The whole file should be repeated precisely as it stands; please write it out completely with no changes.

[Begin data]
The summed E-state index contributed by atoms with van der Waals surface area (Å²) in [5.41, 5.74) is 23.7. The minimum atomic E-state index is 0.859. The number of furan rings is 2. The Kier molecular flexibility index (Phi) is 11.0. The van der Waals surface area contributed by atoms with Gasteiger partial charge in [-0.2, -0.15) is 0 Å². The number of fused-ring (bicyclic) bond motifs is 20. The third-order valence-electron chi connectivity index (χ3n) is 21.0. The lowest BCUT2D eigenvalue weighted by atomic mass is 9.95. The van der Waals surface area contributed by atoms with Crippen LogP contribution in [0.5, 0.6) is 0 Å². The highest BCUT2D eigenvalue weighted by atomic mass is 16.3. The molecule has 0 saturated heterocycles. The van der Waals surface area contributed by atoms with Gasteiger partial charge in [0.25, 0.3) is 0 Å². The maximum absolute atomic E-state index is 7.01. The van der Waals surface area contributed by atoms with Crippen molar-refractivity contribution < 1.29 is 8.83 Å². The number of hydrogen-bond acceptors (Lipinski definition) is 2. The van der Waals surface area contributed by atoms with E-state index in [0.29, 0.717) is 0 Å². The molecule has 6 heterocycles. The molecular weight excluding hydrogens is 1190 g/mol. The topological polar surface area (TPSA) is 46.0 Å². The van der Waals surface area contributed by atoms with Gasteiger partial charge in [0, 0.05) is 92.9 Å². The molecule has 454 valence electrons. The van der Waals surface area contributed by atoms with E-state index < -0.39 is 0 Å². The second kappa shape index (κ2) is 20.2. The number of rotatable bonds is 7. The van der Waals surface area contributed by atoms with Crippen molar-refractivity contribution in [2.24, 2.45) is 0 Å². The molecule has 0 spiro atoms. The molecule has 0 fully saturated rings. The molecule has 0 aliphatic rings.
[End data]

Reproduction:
The summed E-state index contributed by atoms with van der Waals surface area (Å²) in [5.41, 5.74) is 23.7. The minimum atomic E-state index is 0.859. The number of furan rings is 2. The Kier molecular flexibility index (Phi) is 11.0. The van der Waals surface area contributed by atoms with Gasteiger partial charge in [-0.2, -0.15) is 0 Å². The number of fused-ring (bicyclic) bond motifs is 20. The third-order valence-electron chi connectivity index (χ3n) is 21.0. The lowest BCUT2D eigenvalue weighted by atomic mass is 9.95. The van der Waals surface area contributed by atoms with Crippen LogP contribution in [0.5, 0.6) is 0 Å². The highest BCUT2D eigenvalue weighted by atomic mass is 16.3. The molecule has 0 saturated heterocycles. The van der Waals surface area contributed by atoms with Gasteiger partial charge in [0.25, 0.3) is 0 Å². The maximum absolute atomic E-state index is 7.01. The van der Waals surface area contributed by atoms with Crippen molar-refractivity contribution < 1.29 is 8.83 Å². The number of hydrogen-bond acceptors (Lipinski definition) is 2. The van der Waals surface area contributed by atoms with E-state index in [0.29, 0.717) is 0 Å². The molecule has 6 heterocycles. The molecular weight excluding hydrogens is 1190 g/mol. The topological polar surface area (TPSA) is 46.0 Å². The van der Waals surface area contributed by atoms with Gasteiger partial charge in [0, 0.05) is 92.9 Å². The molecule has 454 valence electrons. The van der Waals surface area contributed by atoms with E-state index < -0.39 is 0 Å². The second kappa shape index (κ2) is 20.2. The number of rotatable bonds is 7. The van der Waals surface area contributed by atoms with Crippen molar-refractivity contribution in [2.24, 2.45) is 0 Å². The molecule has 0 spiro atoms. The molecule has 0 fully saturated rings. The molecule has 0 aliphatic rings.